“Ethically, I believe that emancipatory work and social justice should be at the heart of everything we are doing – and that goes for people outside and inside the academy.”
Now that I’ve finished my fieldwork, the focus of this blog is going to change. I’m going to talk more about what it’s like to be doing a PhD with multiple impairments. I also want to ponder the personal impact that postgraduate studies can have on your life in general, particularly if you’re disabled, but not just then*.
An interestingly high number of the PhD students that I follow on twitter and Facebook have been sharing this post. It cites research showing that PhD students are experiencing mental health issues, contemplating suicide, dealing with imposter syndorome, and assuming that this is just ‘how things are’. Thinking that they should suck it up and destroy themselves in the attempting at getting a PhD.
I think that the cruelty inherent in (some of) the process of getting a PhD is appalling. Anyone who thinks I’m being hyperbolic here, probably doesn’t know me very well. I’ve said before that the symbolic violence inflicted on disabled PhD students is problematic. But it’s not just those who define as disabled who are impacted. We at least have some (limited and decreasing) support, if only in principle. But people who are developing mental health problems as a result of their PhD programmes may feel entirely alone. They may think that the problem is them, as individuals – that they need to work harder, put more hours in, be less sensitive… and so get into a vicious cycle where mental health problems have room to flourish.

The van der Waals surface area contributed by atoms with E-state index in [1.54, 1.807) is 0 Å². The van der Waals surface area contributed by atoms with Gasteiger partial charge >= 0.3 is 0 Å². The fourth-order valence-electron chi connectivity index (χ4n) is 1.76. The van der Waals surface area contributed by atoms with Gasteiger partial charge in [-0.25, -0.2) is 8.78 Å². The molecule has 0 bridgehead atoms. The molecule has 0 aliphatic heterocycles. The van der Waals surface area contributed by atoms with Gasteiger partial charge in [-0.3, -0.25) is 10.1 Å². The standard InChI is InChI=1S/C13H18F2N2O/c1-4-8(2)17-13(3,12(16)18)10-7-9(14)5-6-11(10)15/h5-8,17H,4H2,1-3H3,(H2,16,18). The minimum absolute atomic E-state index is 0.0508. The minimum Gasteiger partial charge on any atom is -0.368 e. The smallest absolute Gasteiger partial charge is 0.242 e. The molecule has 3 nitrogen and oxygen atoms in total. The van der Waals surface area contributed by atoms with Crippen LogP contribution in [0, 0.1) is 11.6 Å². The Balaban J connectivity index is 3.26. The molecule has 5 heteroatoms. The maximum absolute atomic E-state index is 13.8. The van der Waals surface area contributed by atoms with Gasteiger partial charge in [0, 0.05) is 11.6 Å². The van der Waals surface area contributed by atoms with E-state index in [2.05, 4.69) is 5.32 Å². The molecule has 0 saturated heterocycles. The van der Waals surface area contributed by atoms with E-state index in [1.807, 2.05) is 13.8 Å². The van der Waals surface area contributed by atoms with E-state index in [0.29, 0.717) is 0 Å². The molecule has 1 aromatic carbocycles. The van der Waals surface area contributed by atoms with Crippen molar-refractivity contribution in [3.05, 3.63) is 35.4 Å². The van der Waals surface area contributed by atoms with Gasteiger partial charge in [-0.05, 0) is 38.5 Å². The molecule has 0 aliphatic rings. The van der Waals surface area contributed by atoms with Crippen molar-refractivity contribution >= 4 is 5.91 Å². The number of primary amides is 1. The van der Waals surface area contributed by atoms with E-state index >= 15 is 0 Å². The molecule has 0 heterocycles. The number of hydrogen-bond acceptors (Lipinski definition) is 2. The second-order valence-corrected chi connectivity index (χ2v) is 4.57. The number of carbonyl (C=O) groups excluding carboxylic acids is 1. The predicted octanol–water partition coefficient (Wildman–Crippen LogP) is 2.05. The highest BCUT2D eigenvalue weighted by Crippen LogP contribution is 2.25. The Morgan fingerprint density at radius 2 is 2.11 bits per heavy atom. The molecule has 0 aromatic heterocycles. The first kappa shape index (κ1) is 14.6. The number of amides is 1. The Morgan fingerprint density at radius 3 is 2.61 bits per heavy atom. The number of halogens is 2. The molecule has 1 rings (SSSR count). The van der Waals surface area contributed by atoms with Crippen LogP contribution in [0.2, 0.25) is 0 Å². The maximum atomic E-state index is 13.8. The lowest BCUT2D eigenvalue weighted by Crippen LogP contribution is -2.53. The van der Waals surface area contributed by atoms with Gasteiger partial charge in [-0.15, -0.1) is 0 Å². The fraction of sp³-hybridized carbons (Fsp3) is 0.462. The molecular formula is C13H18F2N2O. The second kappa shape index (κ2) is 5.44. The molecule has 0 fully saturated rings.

And the response to this is so often individualised. The idea that people who can’t ‘hack’ academia aren’t strong enough. The idea that the way things are done now is necessarily the best way, because it’s the way things have always been done. The idea that you should just give up if you find it too difficult. After all, there are hundreds of people in the queue behind you who will take your university place, and there are so few jobs that you need to take every opportunity you can get. Right?
I was supposed to go to the launch of the Goldsmiths Disability Research Centre last week. It’s nearly winter, and one of my chronic conditions is flaring up in response to the cold, as often happens. I came really close to dragging myself out to the event, even though I couldn’t stand up and the room was spinning. I was that worried about the opportunities I could be missing. The nightmare scenario flashes before your eyes: You’re going to miss the networking connection that could have helped you hear about the postdoc that you will now never have the opportunity to apply for, which means you will never get a job. You know you’re already disadvantaged compared to students with more energy and more time (because they don’t have to spend time recovering), who can teach and organise conferences and go to events. You can’t fall behind them any further… or you’ll drop off the map altogether…
And that’s all before I start talking about my actual PhD work and how that affects me!
I missed the event, in the end. I realised that I was highly unlikely to contribute anything positive to it, in the state that I was in, and that I was continuing to damage my health by soldiering on. I’m currently working from bed, attempting to restructure my life so I can do as much work as possible without further impact on my health. But that’s ultimately impossible, in a PhD programme, of course.